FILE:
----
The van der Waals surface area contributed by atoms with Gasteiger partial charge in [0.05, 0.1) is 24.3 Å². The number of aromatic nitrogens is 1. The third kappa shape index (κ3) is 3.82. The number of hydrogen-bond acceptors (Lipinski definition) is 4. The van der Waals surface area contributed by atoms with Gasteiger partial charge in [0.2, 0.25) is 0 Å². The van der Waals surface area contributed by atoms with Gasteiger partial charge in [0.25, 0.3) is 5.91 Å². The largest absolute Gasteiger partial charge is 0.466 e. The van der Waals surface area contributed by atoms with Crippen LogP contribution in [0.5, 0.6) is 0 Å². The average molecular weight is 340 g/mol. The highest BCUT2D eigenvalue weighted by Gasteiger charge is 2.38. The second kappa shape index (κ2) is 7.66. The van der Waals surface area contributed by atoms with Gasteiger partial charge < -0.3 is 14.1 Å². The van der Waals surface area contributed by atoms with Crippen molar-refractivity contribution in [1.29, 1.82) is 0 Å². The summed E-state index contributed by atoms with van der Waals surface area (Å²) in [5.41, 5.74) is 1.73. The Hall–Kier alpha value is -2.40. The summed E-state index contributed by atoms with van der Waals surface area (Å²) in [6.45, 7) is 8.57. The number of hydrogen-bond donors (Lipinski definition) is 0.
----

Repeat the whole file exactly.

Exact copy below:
The van der Waals surface area contributed by atoms with Gasteiger partial charge in [0.05, 0.1) is 24.3 Å². The number of aromatic nitrogens is 1. The third kappa shape index (κ3) is 3.82. The number of hydrogen-bond acceptors (Lipinski definition) is 4. The van der Waals surface area contributed by atoms with Gasteiger partial charge in [0.2, 0.25) is 0 Å². The van der Waals surface area contributed by atoms with Gasteiger partial charge in [0.25, 0.3) is 5.91 Å². The largest absolute Gasteiger partial charge is 0.466 e. The van der Waals surface area contributed by atoms with Crippen LogP contribution in [0.5, 0.6) is 0 Å². The average molecular weight is 340 g/mol. The highest BCUT2D eigenvalue weighted by Gasteiger charge is 2.38. The second kappa shape index (κ2) is 7.66. The van der Waals surface area contributed by atoms with Gasteiger partial charge < -0.3 is 14.1 Å². The van der Waals surface area contributed by atoms with Crippen molar-refractivity contribution in [1.29, 1.82) is 0 Å². The summed E-state index contributed by atoms with van der Waals surface area (Å²) in [5.41, 5.74) is 1.73. The Hall–Kier alpha value is -2.40. The summed E-state index contributed by atoms with van der Waals surface area (Å²) in [6.45, 7) is 8.57. The number of hydrogen-bond donors (Lipinski definition) is 0.